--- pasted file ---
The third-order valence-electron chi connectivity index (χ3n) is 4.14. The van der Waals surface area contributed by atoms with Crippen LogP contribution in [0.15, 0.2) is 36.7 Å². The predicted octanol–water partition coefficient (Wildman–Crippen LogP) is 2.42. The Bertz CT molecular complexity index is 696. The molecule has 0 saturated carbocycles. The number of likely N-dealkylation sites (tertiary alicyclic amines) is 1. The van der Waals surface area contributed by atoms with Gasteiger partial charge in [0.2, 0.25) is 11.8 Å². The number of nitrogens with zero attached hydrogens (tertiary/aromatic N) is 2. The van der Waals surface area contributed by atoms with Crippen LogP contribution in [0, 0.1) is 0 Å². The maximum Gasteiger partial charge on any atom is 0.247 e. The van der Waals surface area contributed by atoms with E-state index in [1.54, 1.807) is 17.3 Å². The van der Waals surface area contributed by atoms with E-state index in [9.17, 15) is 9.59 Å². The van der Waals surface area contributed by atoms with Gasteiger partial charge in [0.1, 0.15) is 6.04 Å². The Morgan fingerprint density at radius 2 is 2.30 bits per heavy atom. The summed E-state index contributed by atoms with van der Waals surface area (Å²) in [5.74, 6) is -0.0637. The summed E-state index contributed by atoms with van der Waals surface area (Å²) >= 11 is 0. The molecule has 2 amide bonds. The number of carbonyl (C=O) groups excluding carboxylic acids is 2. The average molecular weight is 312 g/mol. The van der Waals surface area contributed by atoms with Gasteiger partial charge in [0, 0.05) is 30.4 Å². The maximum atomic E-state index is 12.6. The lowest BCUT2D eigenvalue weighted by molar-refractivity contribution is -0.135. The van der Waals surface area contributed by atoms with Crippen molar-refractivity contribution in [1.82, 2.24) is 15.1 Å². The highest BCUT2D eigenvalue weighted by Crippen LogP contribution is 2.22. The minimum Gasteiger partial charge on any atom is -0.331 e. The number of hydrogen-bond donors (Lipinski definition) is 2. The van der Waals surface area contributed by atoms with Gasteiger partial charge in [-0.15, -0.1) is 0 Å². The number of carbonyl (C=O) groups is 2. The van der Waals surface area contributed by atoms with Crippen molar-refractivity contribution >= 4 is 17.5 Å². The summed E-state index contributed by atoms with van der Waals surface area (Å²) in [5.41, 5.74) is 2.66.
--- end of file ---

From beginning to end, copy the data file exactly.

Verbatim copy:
The third-order valence-electron chi connectivity index (χ3n) is 4.14. The van der Waals surface area contributed by atoms with Crippen LogP contribution in [0.15, 0.2) is 36.7 Å². The predicted octanol–water partition coefficient (Wildman–Crippen LogP) is 2.42. The Bertz CT molecular complexity index is 696. The molecule has 0 saturated carbocycles. The number of likely N-dealkylation sites (tertiary alicyclic amines) is 1. The van der Waals surface area contributed by atoms with Gasteiger partial charge in [0.2, 0.25) is 11.8 Å². The number of nitrogens with zero attached hydrogens (tertiary/aromatic N) is 2. The van der Waals surface area contributed by atoms with Crippen LogP contribution in [0, 0.1) is 0 Å². The maximum Gasteiger partial charge on any atom is 0.247 e. The van der Waals surface area contributed by atoms with E-state index in [1.54, 1.807) is 17.3 Å². The van der Waals surface area contributed by atoms with E-state index in [9.17, 15) is 9.59 Å². The van der Waals surface area contributed by atoms with Gasteiger partial charge in [0.1, 0.15) is 6.04 Å². The Morgan fingerprint density at radius 2 is 2.30 bits per heavy atom. The summed E-state index contributed by atoms with van der Waals surface area (Å²) in [5.74, 6) is -0.0637. The summed E-state index contributed by atoms with van der Waals surface area (Å²) >= 11 is 0. The molecule has 2 amide bonds. The number of carbonyl (C=O) groups excluding carboxylic acids is 2. The average molecular weight is 312 g/mol. The van der Waals surface area contributed by atoms with Gasteiger partial charge in [0, 0.05) is 30.4 Å². The maximum atomic E-state index is 12.6. The lowest BCUT2D eigenvalue weighted by molar-refractivity contribution is -0.135. The van der Waals surface area contributed by atoms with Crippen molar-refractivity contribution in [1.82, 2.24) is 15.1 Å². The highest BCUT2D eigenvalue weighted by Crippen LogP contribution is 2.22. The minimum Gasteiger partial charge on any atom is -0.331 e. The number of hydrogen-bond donors (Lipinski definition) is 2. The van der Waals surface area contributed by atoms with Gasteiger partial charge in [-0.15, -0.1) is 0 Å². The number of carbonyl (C=O) groups is 2. The van der Waals surface area contributed by atoms with Crippen molar-refractivity contribution >= 4 is 17.5 Å². The summed E-state index contributed by atoms with van der Waals surface area (Å²) in [5.41, 5.74) is 2.66.